I have arrived safely in South Korea, and even had a good night's sleep staying with the MCC representatives here.  I miss the new friends I made at orientation in Pennsylvania and friends and family back home, but am excited to learn and do my best here!  Below, I have a reflection, or better, a confession, about how I got to this point, which you may be interested in.
  
Thank you to Renea McKenzie, the editor at thinkingthroughchristianity.com, for helping me edit this piece.  A more polished version of the same reflection will soon appear on this website.


This confession is about my encountering Jesus at work in my home church and how, through this encounter, I now find myself on a plane headed to South Korea to volunteer with Mennonite Central Committee.
I grew up in a small town in Canada, attending a Mennonite Brethren church every Sunday with my family.  
My father is the owner of a successful business, and my mom is an elementary school teacher.  So, when I went away to study Philosophy at secular universities, it made me different from my family and many of the people I grew up around in some important ways.  My opinions and attitudes have been shaped in a dramatic way by my experience at university.
At the same time, however, my blue-collar background put me in a unique position to see how the concerns and opinions of blue collar people are not fairly represented and sometimes not even discussed in academic circles.  For example, in my experience, academics, when opining on business affairs, do not concern themselves with the specific pressures and responsibilities to clients and employees involved in running a successful business.  In my opinion, specific responsibilities like these are the real meat of ethical reflection.  Yet, rather than engage with the ideas of business owners like my dad, I found that my academic colleagues often simply treated the views of the working-class as too far gone to be calmly discussed in seminars.
This lack of communication between academic, “ivory tower” and blue collar, “salt of the earth” people is part of the reason why I sometimes wonder along with Wendell Berry what it would be like if more academics returned home and became a part of the life of their home communities.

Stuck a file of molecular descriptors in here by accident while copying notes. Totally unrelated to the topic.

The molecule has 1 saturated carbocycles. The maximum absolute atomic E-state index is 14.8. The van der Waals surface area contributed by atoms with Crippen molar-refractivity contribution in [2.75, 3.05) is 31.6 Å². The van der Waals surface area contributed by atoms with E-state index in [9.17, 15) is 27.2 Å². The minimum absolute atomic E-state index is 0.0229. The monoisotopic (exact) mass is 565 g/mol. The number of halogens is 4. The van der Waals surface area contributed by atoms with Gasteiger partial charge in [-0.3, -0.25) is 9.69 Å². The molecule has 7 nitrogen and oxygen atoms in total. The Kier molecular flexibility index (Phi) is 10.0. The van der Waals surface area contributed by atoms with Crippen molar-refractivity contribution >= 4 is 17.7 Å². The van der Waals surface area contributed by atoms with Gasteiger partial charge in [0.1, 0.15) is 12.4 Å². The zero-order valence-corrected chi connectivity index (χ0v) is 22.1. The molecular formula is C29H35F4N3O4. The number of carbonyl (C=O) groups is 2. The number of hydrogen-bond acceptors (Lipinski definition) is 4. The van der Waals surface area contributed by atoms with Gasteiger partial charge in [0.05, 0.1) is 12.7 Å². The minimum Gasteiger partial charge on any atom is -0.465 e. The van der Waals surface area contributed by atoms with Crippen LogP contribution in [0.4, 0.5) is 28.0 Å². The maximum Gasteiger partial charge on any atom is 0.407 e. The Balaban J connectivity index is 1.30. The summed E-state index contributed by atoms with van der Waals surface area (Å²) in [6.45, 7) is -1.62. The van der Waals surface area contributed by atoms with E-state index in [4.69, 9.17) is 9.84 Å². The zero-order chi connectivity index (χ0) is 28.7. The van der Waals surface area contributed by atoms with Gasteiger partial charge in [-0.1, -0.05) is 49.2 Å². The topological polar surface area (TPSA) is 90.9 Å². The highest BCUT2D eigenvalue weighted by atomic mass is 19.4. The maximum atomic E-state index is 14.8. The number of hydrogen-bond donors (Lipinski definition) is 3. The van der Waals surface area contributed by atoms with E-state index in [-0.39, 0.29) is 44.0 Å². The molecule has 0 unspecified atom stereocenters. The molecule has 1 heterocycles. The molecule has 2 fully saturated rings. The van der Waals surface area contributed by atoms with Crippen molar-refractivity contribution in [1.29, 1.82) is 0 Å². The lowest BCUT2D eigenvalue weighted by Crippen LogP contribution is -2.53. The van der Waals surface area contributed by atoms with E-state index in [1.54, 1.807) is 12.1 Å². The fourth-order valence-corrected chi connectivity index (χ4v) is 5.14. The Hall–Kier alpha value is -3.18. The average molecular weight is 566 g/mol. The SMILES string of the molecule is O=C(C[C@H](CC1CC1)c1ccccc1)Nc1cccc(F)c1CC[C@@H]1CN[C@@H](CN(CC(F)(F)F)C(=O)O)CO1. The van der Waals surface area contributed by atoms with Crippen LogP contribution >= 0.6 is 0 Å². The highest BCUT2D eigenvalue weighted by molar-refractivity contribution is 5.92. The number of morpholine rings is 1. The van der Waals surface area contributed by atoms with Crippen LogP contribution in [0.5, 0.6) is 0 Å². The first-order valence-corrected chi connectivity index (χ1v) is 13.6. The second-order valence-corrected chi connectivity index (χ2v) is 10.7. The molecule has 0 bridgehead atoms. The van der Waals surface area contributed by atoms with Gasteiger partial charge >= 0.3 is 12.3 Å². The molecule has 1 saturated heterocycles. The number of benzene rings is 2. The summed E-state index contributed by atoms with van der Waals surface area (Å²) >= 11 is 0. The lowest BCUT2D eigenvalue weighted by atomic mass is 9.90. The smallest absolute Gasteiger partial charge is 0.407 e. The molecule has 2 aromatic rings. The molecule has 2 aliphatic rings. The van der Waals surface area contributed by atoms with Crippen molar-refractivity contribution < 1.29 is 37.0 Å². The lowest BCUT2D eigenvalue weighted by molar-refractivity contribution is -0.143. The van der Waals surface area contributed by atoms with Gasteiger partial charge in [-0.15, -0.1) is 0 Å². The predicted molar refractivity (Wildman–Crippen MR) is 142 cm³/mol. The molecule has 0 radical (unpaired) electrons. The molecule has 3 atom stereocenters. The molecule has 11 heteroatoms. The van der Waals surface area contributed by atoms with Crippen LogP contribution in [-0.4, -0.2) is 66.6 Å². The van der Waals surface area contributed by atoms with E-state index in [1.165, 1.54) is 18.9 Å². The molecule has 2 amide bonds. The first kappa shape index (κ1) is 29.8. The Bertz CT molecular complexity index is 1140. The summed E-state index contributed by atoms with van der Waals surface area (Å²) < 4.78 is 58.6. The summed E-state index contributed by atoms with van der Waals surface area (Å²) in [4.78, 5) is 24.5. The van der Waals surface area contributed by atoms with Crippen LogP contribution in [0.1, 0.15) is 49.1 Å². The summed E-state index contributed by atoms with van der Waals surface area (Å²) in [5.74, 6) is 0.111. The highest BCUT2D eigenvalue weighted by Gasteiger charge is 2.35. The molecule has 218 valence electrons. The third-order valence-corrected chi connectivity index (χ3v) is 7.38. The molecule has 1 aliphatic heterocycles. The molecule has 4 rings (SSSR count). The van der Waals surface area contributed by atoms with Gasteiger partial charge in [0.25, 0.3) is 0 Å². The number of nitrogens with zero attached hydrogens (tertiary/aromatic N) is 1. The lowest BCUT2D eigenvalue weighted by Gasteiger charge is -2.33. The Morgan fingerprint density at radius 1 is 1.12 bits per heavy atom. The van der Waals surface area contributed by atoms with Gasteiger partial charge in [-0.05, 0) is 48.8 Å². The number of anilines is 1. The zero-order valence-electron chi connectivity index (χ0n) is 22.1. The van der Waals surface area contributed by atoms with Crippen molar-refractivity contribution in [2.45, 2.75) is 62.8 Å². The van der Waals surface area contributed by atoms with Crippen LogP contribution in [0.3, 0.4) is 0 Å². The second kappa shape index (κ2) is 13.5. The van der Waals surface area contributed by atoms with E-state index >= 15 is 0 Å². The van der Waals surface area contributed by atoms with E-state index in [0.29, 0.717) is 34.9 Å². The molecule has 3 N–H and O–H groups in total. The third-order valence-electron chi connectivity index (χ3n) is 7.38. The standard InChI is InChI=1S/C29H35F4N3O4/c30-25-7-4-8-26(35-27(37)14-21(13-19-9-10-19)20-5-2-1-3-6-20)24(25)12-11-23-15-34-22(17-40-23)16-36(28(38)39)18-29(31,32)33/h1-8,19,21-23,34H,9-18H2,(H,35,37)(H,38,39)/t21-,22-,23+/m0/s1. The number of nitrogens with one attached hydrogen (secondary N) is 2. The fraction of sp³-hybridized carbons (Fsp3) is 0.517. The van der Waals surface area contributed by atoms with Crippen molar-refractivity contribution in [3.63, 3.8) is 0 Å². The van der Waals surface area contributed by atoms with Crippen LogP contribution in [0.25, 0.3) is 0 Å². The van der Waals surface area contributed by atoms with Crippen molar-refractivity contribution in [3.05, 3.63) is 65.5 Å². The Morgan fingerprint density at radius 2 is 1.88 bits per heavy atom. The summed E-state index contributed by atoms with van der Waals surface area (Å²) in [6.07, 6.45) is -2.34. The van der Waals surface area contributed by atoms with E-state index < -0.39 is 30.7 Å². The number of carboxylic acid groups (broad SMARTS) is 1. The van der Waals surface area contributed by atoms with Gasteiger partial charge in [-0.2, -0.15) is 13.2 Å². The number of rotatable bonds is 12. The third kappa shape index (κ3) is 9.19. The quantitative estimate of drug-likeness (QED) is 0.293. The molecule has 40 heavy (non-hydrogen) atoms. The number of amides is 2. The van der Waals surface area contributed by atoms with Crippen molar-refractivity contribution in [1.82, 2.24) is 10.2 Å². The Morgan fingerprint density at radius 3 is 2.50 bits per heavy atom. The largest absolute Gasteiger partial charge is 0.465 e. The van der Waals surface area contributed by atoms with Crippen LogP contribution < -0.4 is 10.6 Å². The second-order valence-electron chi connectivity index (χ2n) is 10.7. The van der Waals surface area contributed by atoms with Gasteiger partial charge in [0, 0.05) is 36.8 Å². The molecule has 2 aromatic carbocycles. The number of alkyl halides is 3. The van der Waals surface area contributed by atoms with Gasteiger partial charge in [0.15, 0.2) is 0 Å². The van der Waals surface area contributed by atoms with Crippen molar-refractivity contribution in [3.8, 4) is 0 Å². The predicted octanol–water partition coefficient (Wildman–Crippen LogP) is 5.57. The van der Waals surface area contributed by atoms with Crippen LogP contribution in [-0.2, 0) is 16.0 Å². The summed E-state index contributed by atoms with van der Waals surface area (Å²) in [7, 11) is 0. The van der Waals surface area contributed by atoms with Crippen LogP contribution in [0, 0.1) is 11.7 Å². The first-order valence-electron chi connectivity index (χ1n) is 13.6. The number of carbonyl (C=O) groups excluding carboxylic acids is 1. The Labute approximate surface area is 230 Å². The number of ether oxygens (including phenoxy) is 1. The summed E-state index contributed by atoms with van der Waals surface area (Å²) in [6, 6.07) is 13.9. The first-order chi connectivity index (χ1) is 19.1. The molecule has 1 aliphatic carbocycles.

What if academics in Canada and the US returned to be a part the life at home?  That might be pretty interesting!  This might not be as visibly heroic or sexy as protesting each other, but maybe it is part of the path to healing the divide between working class and academic people in our countries.
Academics like me will, of course, think they have something of great value to contribute to their home churches.  My confession below witnesses to the way Christians who wander from home can be held accountable by their home churches.
I returned home from university with the strong pacifist convictions that the Mennonite churches I grew up in had abandoned, as well as the analytical ability to back up and teach my new-found convictions.  I was given a chance to share what I learned, by teaching a series on pacifism in Adult Sunday School and preaching several sermons.
I discovered that, quite opposed to the impression I received from university seminars, blue collar people often have very pointed, common-sense criticism of philosophers, who perhaps, at times get caught up in their webs of abstract reasoning.  As I taught my church about pacifism, one such criticism that kept coming up was “Yes, but what does this mean in practice?”
It was, and remains, a good point. I had failed to present pacifism as more than merely an abstract ethical argument.  Yet Christian pacifism presumes Jesus is king over the world, and that he will show up when we follow his example of nonviolent love.  This does not mean that we will always be successful in the short-term; rather, just as Jesus who was crucified is now alive, so too, if we are faithful to Christ’s example, will be included by God in bringing about his renewal of all things.  
So, we read in Revelation 6 about the fifth seal opened by the Lamb, where the martyrs, whose blood has collected under the altar, wait for the coming of God’s kingdom.  Their deaths are not in vain but treated by God as significant for the inauguration of his kingdom (vs. 9-11).
At least, that’s how I – the academic – would say it.  But, in short, my church was right.
So, now I am on a plane headed to South Korea to see what I can figure out about peacebuilding.  So, I think, if we academics are presumptuous enough to think we have something of interest to contribute to our churches (and in writing for TTC, I think I, at least, am that presumptuous), we should also be humble enough to understand that our churches can make us more faithful witnesses to Christ’s nonviolent love on the cross.